This time in our lives can be tricky, but it's also teaching all of us some great lessons in flexibility. Yesterday Jim had the whole day off so we decided to check out a new-to-us recreation area in town. We knew it had lots of trails, a playground, and room to play ball. We got there and divvied up the things for people to carry. Audrey: hula hoop and baseball glove. Isaac: two gloves and a baseball. Elliot: bag of snacks. Jim: Asher and whatever ball he was holding/throwing for Jim to chase. DeNae: purse, camera bag, ball, blanket. My point is we were loaded down with gear as we headed out.

First we had to hit the restrooms. One sign said the visitor's center was open 12-4 on Sundays, but the sign on the door read open 9-5 Monday through Friday. Locked. Never one to miss an opportunity to water a tree, Elliot was ready to find his spot. I showed him some trees off the beaten path a bit and then headed to look at the map. I looked over to see him standing approximately 2 feet from the paved path peeing into some tall grass as two women walked towards us. Niiiiice.

Next we made our way toward the park. Or we thought we did. Earlier in the day I read an online review stating that the maps were not very helpful and they needed more along the paths. We concur. After walking for a while and working up a bit of a sweat and probably causing some confusion as to why we were traveling with a hula hoop, we started asking anyone we saw for directions and approximate time of arrival to the park. We knew we were in trouble when two people pointed us in two different directions, one person said we were going the right way, but that it was "quite a walk," and there was nary a park in sight.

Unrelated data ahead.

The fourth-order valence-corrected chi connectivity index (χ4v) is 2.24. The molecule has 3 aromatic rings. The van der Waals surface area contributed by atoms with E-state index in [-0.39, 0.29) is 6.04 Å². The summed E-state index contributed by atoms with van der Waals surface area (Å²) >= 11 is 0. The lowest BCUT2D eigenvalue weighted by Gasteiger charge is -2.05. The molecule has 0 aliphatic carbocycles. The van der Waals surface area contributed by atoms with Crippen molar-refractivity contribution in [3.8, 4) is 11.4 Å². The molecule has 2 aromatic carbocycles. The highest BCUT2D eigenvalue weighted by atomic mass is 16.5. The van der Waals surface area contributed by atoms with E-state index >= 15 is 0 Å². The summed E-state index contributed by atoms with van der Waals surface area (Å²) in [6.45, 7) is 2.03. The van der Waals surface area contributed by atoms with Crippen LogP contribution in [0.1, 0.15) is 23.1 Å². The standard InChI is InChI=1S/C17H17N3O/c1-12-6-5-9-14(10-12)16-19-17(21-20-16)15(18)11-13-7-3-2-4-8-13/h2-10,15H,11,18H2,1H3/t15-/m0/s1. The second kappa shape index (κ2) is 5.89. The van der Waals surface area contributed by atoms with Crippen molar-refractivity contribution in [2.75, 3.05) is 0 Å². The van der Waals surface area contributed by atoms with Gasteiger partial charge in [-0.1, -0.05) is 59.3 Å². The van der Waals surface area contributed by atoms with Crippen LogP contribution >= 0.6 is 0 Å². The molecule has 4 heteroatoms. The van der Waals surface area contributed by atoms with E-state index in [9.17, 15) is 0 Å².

We plopped ourselves right down in the grass to assess the situation. Mostly we just needed a break from walking with all that stuff. We were essentially deciding which perfect stranger we believed was leading us in the direction of the park. Tough decision, considering our history with them consisted of one question. We came up with a game plan and started backtracking. After agreeing to wait near a gazebo to play ball while Jim went to get the car and drive around to find the park, we turned in the opposite direction when we saw a baseball field and then were doubly happy when there was a park right across the street. Yep. This is us flying by the seat of our pants.

We played. Oh, did we play. It had a natural playground. (We're making one once we buy a house in CO.) It had a regular playground. It had tons of open space for ball. Audrey led Elliot and me at wizard school. We all played house. Hi. I'm Daphne and I'm 8. Elliot is my 10 year old brother and Audrey is my 24 year old sister. We climbed through tunnels and walked on logs, went down slides and traversed bridges. We played catch and kicked balls. We climbed trees and jumped off of tunnels.  Oh. And we hula hooped, of course.
this was highly entertaining for a very long time

Wizard teacher teaching us how to make trees fly away

Elliot, a very powerful wizard in training, shows his personal technique

My climbing boy